Again the captain and crew prove they know their business. Two well seasoned fellows with shorter, stouter poles stand on either side in the prow of the vessel as they hurtle into the black maw of the bridge opening. They touch the stone as it flashes by lightly with their short poles and keep the barge neatly centered in the flow.

In another moment the barge is past the bridge and out on the wide bosom of the river as it rushes along the last ten leagues to the ocean. Now it seems they are not traveling as fast, but when some children from a nearby farm wave at them and give chase along the bank, it is clear they are moving faster than a galloping horse. Daggerford falls behind and soon lost from view. Farmland gives way to wilder country and within an hour they are in the wilderness.

The river is now doing all the work and only a few of the sailors are needed to keep them on track with their poles. Panthras speaks with the barge captain on top of his deck house where he keeps a careful eye out, and then clambers down to the deck.

"We'll reach the sea by mid-afternoon," he says as he calls you all around for a huddle on the deck. A couple of you look a little green and he passes out small slices of dry toast.

"Eat these," he says. "One a day to stave off sea sickness."

Overhead the rain clouds are moving inland and behind them weak sunlight is peeking through. It's still cold, but not as wet.

"Normally the barge would hug the coast south to Baldur's gate or north to Waterdeep, but we will be stopping at Lizard's Point. It's a tiny island just where the river joins the sea. Just big enough for a jetty. We'll transfer the cargo there from this barge to our ship. By nightfall, we'll be on the ocean proper."

One of the sailors calls out a warning cry and you look up to see a small clan of lizard men standing on the south bank, waving spears at you. One or two of then leap into the river, swimming towards the barge, but they are quickly left behind.

"Rest for now," suggests Panthras. "We are in no danger on the river."

By mid-afternoon the smell of the sea and the piercing cries of gulls fill the air. The barge continues to float swiftly on the river's current but the shores recede now and the speed slackens as the fresh water merges with the salt. Now, in addition to the poles, several of the bargemen are wielding long oars which they call sweeps. The men work these standing up and under the captain' sharp eye they steer the river boat towards an islet on the right hand side of the river.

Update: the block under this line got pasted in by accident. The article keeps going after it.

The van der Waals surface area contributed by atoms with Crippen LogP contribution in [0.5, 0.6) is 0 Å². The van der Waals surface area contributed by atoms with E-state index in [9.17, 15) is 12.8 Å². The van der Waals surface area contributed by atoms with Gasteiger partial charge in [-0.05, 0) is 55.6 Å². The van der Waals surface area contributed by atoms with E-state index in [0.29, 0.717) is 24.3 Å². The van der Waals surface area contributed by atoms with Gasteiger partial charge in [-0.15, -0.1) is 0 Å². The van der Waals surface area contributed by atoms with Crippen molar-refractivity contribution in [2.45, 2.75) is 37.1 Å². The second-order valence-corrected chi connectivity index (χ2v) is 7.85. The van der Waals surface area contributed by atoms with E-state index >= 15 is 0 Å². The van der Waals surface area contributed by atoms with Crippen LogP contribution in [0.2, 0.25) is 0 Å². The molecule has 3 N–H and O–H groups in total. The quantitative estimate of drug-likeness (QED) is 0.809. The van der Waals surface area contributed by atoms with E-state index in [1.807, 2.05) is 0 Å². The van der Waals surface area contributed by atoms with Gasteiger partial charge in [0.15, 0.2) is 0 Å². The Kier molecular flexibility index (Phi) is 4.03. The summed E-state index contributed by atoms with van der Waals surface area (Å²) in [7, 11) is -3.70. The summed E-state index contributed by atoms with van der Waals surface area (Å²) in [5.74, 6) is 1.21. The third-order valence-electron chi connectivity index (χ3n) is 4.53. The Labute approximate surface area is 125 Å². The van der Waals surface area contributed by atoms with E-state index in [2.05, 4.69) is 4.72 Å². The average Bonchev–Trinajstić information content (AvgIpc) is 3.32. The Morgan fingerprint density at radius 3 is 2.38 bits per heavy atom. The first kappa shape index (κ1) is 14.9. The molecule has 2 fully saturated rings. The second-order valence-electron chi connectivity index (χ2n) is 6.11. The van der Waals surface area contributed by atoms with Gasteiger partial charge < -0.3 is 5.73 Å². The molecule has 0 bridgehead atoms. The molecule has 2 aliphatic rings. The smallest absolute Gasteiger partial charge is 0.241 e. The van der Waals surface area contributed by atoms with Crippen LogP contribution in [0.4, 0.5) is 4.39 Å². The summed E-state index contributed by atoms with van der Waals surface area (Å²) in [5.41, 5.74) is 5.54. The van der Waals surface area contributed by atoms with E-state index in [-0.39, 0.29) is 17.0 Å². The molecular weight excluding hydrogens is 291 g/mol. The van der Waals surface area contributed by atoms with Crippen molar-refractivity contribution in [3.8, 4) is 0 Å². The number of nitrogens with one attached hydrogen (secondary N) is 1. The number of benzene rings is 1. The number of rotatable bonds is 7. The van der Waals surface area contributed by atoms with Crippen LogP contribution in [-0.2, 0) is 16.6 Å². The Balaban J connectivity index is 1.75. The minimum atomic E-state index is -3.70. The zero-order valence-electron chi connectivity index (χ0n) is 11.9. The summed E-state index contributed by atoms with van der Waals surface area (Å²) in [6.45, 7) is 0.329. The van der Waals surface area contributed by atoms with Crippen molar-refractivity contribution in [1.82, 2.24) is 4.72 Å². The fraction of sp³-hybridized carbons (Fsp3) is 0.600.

The land hereabouts is marshy with many waterbirds and low hummocks that support groves of trees. Thick reeds obscure the actual bank, and the bargemen keep careful watch as they approach the island.

As the vessel rounds a small point, the lookout cries a warning and you all can see a sailing ship riding at anchor in a small inlet within the structure of the island.

Even to the landlubber's eye it is clear that the new ship is designed for rough water. She towers above the barge and her profile is rakish, like a predatory animal. Where the barge is propelled mostly by sweeps and poles, the ship has two tall masts, laced with miles of intricate rigging, and folded sails hanging from the spars. A long chain descends into the water and the ship swings around it.

Beyond the placid bay, where the river widens out, you can see the sea proper, with rough waves and cresting white tops. It suddenly dawns on you that you are about to enter a very different world than the one you are used to.

"Up and at 'em, lads and lasses!" roars Panthras. "These crates need to be on board within the hour. I want to be out of sight of land by nightfall."

The bargemen are busy holding their vessel tight against the side of the ship. The crew of the ship lower down a cargo net from a pulley on a spar, but show no inclination to hop down and help with the loading. It becomes clear that Panthras expects his guards to move the cargo as well. He grins at them as he pulls back the oiled sailcloth that has covered the shipping crates so far.

"You didn't expect not to sweat, now, did ye?" he laughs at their expressions. "No worries, my hearties. An hour's hard work and then it's into yer hammocks for a smooth ride across the ocean."

As you look at the crates he's uncovered, you can see there are considerably more that the three crates he mentioned back in Daggerford. There must be fifty or sixty of them, all stacked together, each crate about four feet long, one foot tall and two feet wide. When you go to pick them up you quickly find that while one strong person (13 or above) can lift one, they are awkward and are best managed by two.

As the loading of cargo continues, William Underbank, too small to be of assistance casts his eye across the deck, only to see a number of lizard men climbing aboard the barge. He quickly gives the alarm and battle is joined.

Encounter with the Lizard Men

Round 1

Round 2

Round 3

Round 4